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Rather, "What shall be grand in thee," wrote Melville searching his far-flung waters of memory, "must needs be plucked at from the skies, and dived for in the deep, and featured in the unbodied air.
And there is a more objective reason for Men to fear some Elves: the Unbodied or Houseless, who after losing their body (as commented on above), refused the summon of Mandos and wandered in the world, remaining in regret and self-pity, and "filled with bitterness, grievance and envy.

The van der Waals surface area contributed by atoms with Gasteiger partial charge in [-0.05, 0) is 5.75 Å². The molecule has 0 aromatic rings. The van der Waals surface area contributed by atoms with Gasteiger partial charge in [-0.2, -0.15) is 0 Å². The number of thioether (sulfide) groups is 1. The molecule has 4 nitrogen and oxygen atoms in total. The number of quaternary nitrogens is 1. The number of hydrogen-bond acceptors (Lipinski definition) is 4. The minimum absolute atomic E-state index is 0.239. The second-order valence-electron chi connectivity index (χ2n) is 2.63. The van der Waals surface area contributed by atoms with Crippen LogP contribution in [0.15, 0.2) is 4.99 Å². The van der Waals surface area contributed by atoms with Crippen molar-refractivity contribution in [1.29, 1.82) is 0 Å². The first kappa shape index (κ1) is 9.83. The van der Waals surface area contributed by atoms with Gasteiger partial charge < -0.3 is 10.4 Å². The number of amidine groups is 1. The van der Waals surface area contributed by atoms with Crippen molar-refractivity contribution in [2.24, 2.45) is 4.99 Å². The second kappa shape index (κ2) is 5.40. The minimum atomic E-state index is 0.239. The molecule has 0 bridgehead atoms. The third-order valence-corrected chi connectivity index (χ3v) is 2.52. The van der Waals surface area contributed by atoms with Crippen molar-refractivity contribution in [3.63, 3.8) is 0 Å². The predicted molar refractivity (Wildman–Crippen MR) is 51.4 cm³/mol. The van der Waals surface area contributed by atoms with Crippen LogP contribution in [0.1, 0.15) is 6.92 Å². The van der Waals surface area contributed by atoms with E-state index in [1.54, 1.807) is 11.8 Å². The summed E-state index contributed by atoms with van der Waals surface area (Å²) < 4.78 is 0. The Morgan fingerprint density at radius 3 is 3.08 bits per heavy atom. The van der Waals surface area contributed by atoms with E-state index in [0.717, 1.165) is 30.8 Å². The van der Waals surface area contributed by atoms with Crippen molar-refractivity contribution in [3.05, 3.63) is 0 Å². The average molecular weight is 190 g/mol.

While he curses his "inverted time" that violates "God's grand stratagem" and causes "the young [to be] unbodied of their souls before the old," he does little to counteract the forces effecting the inversion.